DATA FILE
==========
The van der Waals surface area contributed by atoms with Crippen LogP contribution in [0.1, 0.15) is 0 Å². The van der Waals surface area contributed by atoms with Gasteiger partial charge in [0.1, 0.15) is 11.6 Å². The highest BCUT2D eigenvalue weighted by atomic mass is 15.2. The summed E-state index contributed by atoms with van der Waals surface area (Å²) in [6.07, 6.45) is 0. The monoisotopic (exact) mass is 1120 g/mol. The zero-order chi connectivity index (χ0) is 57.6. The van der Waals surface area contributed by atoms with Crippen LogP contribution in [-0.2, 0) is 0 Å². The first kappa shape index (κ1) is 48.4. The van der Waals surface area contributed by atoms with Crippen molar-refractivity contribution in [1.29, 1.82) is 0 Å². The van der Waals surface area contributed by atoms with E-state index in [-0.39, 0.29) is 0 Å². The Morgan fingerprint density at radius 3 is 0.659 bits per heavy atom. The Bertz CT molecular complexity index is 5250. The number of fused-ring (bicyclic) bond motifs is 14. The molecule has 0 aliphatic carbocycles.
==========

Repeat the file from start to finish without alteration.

The van der Waals surface area contributed by atoms with Crippen LogP contribution in [0.1, 0.15) is 0 Å². The van der Waals surface area contributed by atoms with Gasteiger partial charge in [0.1, 0.15) is 11.6 Å². The highest BCUT2D eigenvalue weighted by atomic mass is 15.2. The summed E-state index contributed by atoms with van der Waals surface area (Å²) in [6.07, 6.45) is 0. The monoisotopic (exact) mass is 1120 g/mol. The zero-order chi connectivity index (χ0) is 57.6. The van der Waals surface area contributed by atoms with Crippen LogP contribution in [-0.2, 0) is 0 Å². The first kappa shape index (κ1) is 48.4. The van der Waals surface area contributed by atoms with Crippen molar-refractivity contribution in [1.29, 1.82) is 0 Å². The van der Waals surface area contributed by atoms with E-state index in [-0.39, 0.29) is 0 Å². The Morgan fingerprint density at radius 3 is 0.659 bits per heavy atom. The Bertz CT molecular complexity index is 5250. The number of fused-ring (bicyclic) bond motifs is 14. The molecule has 0 aliphatic carbocycles.